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Farewell, Buckyballs: Consumer Agency Files Suit Against Magnetic Toys


The Consumer Product Safety Commission has issued its first stop-sale order in 11 years, saying the magnetic toys called Buckyballs "pose a substantial risk of injury to the public," Reuters is reporting.

The CPSC has been trying to curb injuries with this toy since 2010, when it issued a recall of Buckyballs intended for those 14 years and younger. But those efforts haven't helped, the agency said when it announced that it has filed a complaint seeking to stop the company from selling the product.

"Since 2009, CPSC staff has learned of more than two dozen ingestion incidents, with at least one dozen involving Buckyballs," the CPSC said in a statement. "Surgery was required in many of incidents. The Commission staff alleges in its complaint that it has concluded that despite the attempts to warn purchasers, warnings and education are ineffective and cannot prevent injuries and incidents with these rare earth magnets."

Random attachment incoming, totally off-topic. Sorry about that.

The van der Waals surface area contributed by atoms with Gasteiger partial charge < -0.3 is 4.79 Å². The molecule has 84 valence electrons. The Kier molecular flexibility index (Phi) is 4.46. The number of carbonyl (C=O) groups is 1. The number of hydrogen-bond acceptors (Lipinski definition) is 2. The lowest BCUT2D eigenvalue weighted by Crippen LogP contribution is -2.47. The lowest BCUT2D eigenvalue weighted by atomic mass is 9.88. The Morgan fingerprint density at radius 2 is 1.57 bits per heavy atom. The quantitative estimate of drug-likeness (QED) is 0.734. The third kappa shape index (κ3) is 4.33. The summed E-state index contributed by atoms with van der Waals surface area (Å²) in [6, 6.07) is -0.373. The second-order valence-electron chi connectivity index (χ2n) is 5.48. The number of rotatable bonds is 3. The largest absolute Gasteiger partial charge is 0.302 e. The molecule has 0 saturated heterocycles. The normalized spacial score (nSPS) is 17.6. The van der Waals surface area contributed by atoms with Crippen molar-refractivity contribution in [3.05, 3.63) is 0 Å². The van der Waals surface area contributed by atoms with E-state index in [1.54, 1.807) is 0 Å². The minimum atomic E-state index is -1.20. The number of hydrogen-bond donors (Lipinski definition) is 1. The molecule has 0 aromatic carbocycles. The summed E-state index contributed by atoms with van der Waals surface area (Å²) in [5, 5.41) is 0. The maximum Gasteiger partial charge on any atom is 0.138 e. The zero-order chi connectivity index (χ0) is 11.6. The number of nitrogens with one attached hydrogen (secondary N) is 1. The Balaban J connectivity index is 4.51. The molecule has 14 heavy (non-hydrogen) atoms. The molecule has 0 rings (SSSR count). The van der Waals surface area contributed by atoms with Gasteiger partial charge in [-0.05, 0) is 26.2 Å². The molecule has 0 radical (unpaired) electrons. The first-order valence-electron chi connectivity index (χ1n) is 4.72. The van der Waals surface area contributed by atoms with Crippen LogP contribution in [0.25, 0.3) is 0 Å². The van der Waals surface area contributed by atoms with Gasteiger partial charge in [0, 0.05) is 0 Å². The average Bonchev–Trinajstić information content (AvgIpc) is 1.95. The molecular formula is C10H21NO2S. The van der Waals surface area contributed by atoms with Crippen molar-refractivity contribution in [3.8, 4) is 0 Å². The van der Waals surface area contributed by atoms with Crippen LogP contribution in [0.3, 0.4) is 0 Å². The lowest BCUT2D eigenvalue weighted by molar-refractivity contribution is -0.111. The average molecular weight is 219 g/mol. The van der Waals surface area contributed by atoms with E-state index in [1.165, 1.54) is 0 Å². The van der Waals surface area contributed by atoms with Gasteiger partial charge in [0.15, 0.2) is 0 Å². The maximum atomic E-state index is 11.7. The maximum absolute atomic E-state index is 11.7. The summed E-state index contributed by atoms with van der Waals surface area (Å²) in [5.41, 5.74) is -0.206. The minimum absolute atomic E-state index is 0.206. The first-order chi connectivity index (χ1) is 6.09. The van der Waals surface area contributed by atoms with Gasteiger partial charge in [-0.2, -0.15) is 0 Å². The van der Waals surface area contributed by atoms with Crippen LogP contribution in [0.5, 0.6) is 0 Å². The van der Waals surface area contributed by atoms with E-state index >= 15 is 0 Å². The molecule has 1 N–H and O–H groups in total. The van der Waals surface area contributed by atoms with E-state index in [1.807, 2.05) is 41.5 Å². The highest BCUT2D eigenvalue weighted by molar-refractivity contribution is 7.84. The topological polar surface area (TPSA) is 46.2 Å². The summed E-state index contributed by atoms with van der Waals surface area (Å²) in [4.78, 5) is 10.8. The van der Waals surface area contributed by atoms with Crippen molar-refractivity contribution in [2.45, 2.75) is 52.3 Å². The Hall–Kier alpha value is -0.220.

Children, the CPSC said, have been injured when they swallow more than one magnet and the magnets are then attracted to each other while in the intestines.

Reuters reports:

"Maxfield and Oberton must cease importation and distribution of the magnets and issue refunds as part of the ruling, according to the panel's complaint. The company must also tell retailers to stop distributing the toys.

"Maxfield and Oberton founder and Chief Executive Craig Zucker said his company marketed the magnets to adults and teenagers and the CPSC held the "absurd position" that warnings did not work.

"'We will vigorously fight this action taken by President Obama's handpicked agency,' he said in an emailed statement."

USA Today reports that major retailers, including Amazon, Brookstone and Urban Outfitters have agreed to stop carrying the products.

Copyright 2020 NPR. To see more, visit https://www.npr.org.

Eyder Peralta is NPR's East Africa correspondent based in Nairobi, Kenya.
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